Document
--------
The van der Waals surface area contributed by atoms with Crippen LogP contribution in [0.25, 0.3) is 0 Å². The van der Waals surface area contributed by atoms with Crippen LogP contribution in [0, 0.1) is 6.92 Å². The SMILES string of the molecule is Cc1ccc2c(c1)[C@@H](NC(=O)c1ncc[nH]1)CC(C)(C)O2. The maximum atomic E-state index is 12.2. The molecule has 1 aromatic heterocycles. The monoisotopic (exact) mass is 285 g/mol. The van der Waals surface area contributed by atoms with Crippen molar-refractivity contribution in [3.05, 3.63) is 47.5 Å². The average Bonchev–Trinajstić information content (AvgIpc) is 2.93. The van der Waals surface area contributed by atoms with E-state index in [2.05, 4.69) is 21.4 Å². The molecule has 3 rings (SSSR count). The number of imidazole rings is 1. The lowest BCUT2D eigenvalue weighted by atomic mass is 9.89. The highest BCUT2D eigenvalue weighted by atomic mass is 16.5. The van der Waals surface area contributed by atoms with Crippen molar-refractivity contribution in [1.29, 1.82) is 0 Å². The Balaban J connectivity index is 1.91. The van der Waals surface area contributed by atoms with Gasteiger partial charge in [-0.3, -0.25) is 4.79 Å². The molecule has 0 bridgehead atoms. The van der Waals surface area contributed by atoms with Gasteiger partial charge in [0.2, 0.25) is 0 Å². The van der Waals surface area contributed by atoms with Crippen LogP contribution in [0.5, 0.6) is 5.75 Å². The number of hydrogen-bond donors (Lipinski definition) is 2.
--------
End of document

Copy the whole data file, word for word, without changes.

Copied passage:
The van der Waals surface area contributed by atoms with Crippen LogP contribution in [0.25, 0.3) is 0 Å². The van der Waals surface area contributed by atoms with Crippen LogP contribution in [0, 0.1) is 6.92 Å². The SMILES string of the molecule is Cc1ccc2c(c1)[C@@H](NC(=O)c1ncc[nH]1)CC(C)(C)O2. The maximum atomic E-state index is 12.2. The molecule has 1 aromatic heterocycles. The monoisotopic (exact) mass is 285 g/mol. The van der Waals surface area contributed by atoms with Crippen molar-refractivity contribution in [3.05, 3.63) is 47.5 Å². The average Bonchev–Trinajstić information content (AvgIpc) is 2.93. The van der Waals surface area contributed by atoms with E-state index in [2.05, 4.69) is 21.4 Å². The molecule has 3 rings (SSSR count). The number of imidazole rings is 1. The lowest BCUT2D eigenvalue weighted by atomic mass is 9.89. The highest BCUT2D eigenvalue weighted by atomic mass is 16.5. The van der Waals surface area contributed by atoms with Crippen molar-refractivity contribution in [1.29, 1.82) is 0 Å². The Balaban J connectivity index is 1.91. The van der Waals surface area contributed by atoms with Gasteiger partial charge in [-0.3, -0.25) is 4.79 Å². The molecule has 0 bridgehead atoms. The van der Waals surface area contributed by atoms with Gasteiger partial charge in [0.2, 0.25) is 0 Å². The van der Waals surface area contributed by atoms with Crippen LogP contribution in [0.5, 0.6) is 5.75 Å². The number of hydrogen-bond donors (Lipinski definition) is 2.